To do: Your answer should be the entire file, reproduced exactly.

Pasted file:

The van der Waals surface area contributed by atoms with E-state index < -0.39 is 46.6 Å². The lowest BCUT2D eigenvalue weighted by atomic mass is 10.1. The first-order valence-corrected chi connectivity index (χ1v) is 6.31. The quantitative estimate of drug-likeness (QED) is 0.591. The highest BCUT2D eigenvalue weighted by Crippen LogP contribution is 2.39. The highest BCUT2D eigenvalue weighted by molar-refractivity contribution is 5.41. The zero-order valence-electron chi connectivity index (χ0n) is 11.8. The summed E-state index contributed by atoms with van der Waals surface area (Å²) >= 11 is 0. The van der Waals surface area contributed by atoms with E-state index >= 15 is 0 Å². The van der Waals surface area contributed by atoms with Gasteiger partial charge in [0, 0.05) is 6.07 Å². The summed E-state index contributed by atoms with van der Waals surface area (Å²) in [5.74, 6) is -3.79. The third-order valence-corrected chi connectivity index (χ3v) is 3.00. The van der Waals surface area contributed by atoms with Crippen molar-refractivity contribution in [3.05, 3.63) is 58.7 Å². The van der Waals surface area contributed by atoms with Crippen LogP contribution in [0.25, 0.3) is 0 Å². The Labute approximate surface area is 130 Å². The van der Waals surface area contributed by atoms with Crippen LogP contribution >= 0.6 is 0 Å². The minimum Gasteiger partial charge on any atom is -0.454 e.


The van der Waals surface area contributed by atoms with E-state index < -0.39 is 46.6 Å². The lowest BCUT2D eigenvalue weighted by atomic mass is 10.1. The first-order valence-corrected chi connectivity index (χ1v) is 6.31. The quantitative estimate of drug-likeness (QED) is 0.591. The highest BCUT2D eigenvalue weighted by Crippen LogP contribution is 2.39. The highest BCUT2D eigenvalue weighted by molar-refractivity contribution is 5.41. The zero-order valence-electron chi connectivity index (χ0n) is 11.8. The summed E-state index contributed by atoms with van der Waals surface area (Å²) >= 11 is 0. The van der Waals surface area contributed by atoms with E-state index >= 15 is 0 Å². The van der Waals surface area contributed by atoms with Gasteiger partial charge in [0, 0.05) is 6.07 Å². The summed E-state index contributed by atoms with van der Waals surface area (Å²) in [5.74, 6) is -3.79. The third-order valence-corrected chi connectivity index (χ3v) is 3.00. The van der Waals surface area contributed by atoms with Crippen molar-refractivity contribution in [3.05, 3.63) is 58.7 Å². The van der Waals surface area contributed by atoms with Crippen LogP contribution in [0.25, 0.3) is 0 Å². The Labute approximate surface area is 130 Å². The van der Waals surface area contributed by atoms with Crippen LogP contribution >= 0.6 is 0 Å². The minimum Gasteiger partial charge on any atom is -0.454 e.